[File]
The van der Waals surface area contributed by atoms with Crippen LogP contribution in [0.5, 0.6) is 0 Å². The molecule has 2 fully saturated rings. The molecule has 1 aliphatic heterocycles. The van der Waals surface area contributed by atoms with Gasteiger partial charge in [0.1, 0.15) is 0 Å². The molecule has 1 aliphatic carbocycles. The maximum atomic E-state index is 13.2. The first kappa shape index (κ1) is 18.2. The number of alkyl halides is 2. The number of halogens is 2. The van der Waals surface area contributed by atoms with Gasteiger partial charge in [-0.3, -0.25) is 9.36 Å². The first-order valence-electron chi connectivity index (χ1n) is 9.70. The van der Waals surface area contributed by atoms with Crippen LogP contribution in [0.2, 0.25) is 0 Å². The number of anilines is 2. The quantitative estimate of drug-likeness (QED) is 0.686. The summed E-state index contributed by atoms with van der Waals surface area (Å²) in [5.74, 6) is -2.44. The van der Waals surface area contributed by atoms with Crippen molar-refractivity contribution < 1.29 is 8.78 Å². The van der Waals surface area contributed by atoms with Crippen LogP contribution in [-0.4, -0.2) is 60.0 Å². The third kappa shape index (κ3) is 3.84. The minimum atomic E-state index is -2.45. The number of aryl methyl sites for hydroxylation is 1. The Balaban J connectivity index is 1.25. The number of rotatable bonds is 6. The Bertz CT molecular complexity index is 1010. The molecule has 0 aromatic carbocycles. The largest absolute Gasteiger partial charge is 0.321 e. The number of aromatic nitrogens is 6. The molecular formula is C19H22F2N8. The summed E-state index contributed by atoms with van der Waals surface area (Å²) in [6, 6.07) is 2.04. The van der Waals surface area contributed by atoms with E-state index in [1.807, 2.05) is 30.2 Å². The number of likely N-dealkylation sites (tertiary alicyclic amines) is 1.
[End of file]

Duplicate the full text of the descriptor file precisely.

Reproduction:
The van der Waals surface area contributed by atoms with Crippen LogP contribution in [0.5, 0.6) is 0 Å². The molecule has 2 fully saturated rings. The molecule has 1 aliphatic heterocycles. The van der Waals surface area contributed by atoms with Gasteiger partial charge in [0.1, 0.15) is 0 Å². The molecule has 1 aliphatic carbocycles. The maximum atomic E-state index is 13.2. The first kappa shape index (κ1) is 18.2. The number of alkyl halides is 2. The number of halogens is 2. The van der Waals surface area contributed by atoms with Gasteiger partial charge in [-0.3, -0.25) is 9.36 Å². The first-order valence-electron chi connectivity index (χ1n) is 9.70. The van der Waals surface area contributed by atoms with Crippen LogP contribution in [0.2, 0.25) is 0 Å². The number of anilines is 2. The quantitative estimate of drug-likeness (QED) is 0.686. The summed E-state index contributed by atoms with van der Waals surface area (Å²) in [5.74, 6) is -2.44. The van der Waals surface area contributed by atoms with Crippen molar-refractivity contribution < 1.29 is 8.78 Å². The van der Waals surface area contributed by atoms with Crippen LogP contribution in [-0.4, -0.2) is 60.0 Å². The third kappa shape index (κ3) is 3.84. The minimum atomic E-state index is -2.45. The number of aryl methyl sites for hydroxylation is 1. The Balaban J connectivity index is 1.25. The number of rotatable bonds is 6. The Bertz CT molecular complexity index is 1010. The molecule has 0 aromatic carbocycles. The largest absolute Gasteiger partial charge is 0.321 e. The number of aromatic nitrogens is 6. The molecular formula is C19H22F2N8. The summed E-state index contributed by atoms with van der Waals surface area (Å²) in [6, 6.07) is 2.04. The van der Waals surface area contributed by atoms with E-state index in [1.807, 2.05) is 30.2 Å². The number of likely N-dealkylation sites (tertiary alicyclic amines) is 1.